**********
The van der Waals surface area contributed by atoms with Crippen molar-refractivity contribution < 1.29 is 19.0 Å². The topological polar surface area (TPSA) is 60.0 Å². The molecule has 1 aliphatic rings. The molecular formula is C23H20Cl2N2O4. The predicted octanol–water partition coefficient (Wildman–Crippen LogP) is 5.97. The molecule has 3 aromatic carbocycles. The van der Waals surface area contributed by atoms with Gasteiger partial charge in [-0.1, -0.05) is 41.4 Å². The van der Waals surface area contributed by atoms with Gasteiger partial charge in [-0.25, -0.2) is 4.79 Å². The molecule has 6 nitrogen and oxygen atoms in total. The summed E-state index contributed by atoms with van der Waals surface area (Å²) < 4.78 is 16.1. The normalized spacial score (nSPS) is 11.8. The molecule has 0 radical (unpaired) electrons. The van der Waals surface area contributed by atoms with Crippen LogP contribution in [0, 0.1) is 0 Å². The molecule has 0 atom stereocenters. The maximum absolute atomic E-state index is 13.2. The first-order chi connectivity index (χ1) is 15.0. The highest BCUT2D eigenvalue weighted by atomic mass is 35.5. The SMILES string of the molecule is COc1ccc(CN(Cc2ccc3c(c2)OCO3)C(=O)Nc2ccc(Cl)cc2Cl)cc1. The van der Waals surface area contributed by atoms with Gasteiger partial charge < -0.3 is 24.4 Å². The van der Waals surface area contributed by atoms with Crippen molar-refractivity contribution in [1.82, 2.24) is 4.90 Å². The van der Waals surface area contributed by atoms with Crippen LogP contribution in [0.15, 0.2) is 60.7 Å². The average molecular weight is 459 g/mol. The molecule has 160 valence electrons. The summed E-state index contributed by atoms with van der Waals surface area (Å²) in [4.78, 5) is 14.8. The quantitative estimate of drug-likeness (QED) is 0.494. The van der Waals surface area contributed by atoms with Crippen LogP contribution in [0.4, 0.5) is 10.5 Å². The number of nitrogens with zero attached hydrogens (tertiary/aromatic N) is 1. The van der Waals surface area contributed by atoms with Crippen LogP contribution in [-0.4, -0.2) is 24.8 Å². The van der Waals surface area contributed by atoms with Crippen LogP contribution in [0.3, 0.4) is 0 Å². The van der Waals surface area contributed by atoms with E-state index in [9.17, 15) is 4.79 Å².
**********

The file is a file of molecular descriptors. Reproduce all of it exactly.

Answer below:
The van der Waals surface area contributed by atoms with Crippen molar-refractivity contribution < 1.29 is 19.0 Å². The topological polar surface area (TPSA) is 60.0 Å². The molecule has 1 aliphatic rings. The molecular formula is C23H20Cl2N2O4. The predicted octanol–water partition coefficient (Wildman–Crippen LogP) is 5.97. The molecule has 3 aromatic carbocycles. The van der Waals surface area contributed by atoms with Gasteiger partial charge in [-0.1, -0.05) is 41.4 Å². The van der Waals surface area contributed by atoms with Gasteiger partial charge in [-0.25, -0.2) is 4.79 Å². The molecule has 6 nitrogen and oxygen atoms in total. The summed E-state index contributed by atoms with van der Waals surface area (Å²) < 4.78 is 16.1. The normalized spacial score (nSPS) is 11.8. The molecule has 0 radical (unpaired) electrons. The van der Waals surface area contributed by atoms with Crippen LogP contribution in [0, 0.1) is 0 Å². The molecule has 0 atom stereocenters. The maximum absolute atomic E-state index is 13.2. The first-order chi connectivity index (χ1) is 15.0. The highest BCUT2D eigenvalue weighted by atomic mass is 35.5. The SMILES string of the molecule is COc1ccc(CN(Cc2ccc3c(c2)OCO3)C(=O)Nc2ccc(Cl)cc2Cl)cc1. The van der Waals surface area contributed by atoms with Gasteiger partial charge < -0.3 is 24.4 Å². The van der Waals surface area contributed by atoms with Crippen molar-refractivity contribution in [1.82, 2.24) is 4.90 Å². The van der Waals surface area contributed by atoms with Crippen LogP contribution in [0.15, 0.2) is 60.7 Å². The average molecular weight is 459 g/mol. The molecule has 160 valence electrons. The summed E-state index contributed by atoms with van der Waals surface area (Å²) in [4.78, 5) is 14.8. The quantitative estimate of drug-likeness (QED) is 0.494. The van der Waals surface area contributed by atoms with Crippen LogP contribution in [0.4, 0.5) is 10.5 Å². The number of nitrogens with zero attached hydrogens (tertiary/aromatic N) is 1. The van der Waals surface area contributed by atoms with Crippen LogP contribution in [-0.4, -0.2) is 24.8 Å². The van der Waals surface area contributed by atoms with Crippen LogP contribution in [0.3, 0.4) is 0 Å². The van der Waals surface area contributed by atoms with E-state index in [9.17, 15) is 4.79 Å².